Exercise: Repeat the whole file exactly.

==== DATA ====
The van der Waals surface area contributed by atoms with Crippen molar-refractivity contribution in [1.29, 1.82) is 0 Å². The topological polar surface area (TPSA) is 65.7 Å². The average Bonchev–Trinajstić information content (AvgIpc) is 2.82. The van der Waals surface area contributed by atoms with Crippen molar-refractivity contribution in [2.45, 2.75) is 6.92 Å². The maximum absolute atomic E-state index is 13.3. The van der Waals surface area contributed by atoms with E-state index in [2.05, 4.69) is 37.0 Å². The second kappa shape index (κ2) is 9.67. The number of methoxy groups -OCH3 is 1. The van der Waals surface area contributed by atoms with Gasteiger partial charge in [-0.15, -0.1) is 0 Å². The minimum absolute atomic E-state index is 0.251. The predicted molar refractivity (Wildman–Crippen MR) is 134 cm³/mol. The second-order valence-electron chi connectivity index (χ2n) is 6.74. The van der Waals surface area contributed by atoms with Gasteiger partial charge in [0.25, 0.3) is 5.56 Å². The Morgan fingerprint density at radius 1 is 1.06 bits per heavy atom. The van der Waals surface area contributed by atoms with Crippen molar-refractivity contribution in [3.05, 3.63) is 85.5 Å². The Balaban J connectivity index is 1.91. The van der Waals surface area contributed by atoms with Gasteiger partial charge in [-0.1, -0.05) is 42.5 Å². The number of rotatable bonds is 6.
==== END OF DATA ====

The van der Waals surface area contributed by atoms with Crippen molar-refractivity contribution in [1.29, 1.82) is 0 Å². The topological polar surface area (TPSA) is 65.7 Å². The average Bonchev–Trinajstić information content (AvgIpc) is 2.82. The van der Waals surface area contributed by atoms with Crippen molar-refractivity contribution in [2.45, 2.75) is 6.92 Å². The maximum absolute atomic E-state index is 13.3. The van der Waals surface area contributed by atoms with E-state index in [2.05, 4.69) is 37.0 Å². The second kappa shape index (κ2) is 9.67. The number of methoxy groups -OCH3 is 1. The van der Waals surface area contributed by atoms with Gasteiger partial charge in [-0.15, -0.1) is 0 Å². The minimum absolute atomic E-state index is 0.251. The predicted molar refractivity (Wildman–Crippen MR) is 134 cm³/mol. The second-order valence-electron chi connectivity index (χ2n) is 6.74. The van der Waals surface area contributed by atoms with Gasteiger partial charge in [0.25, 0.3) is 5.56 Å². The Morgan fingerprint density at radius 1 is 1.06 bits per heavy atom. The van der Waals surface area contributed by atoms with Crippen molar-refractivity contribution in [3.05, 3.63) is 85.5 Å². The Balaban J connectivity index is 1.91. The van der Waals surface area contributed by atoms with Gasteiger partial charge in [-0.1, -0.05) is 42.5 Å². The number of rotatable bonds is 6.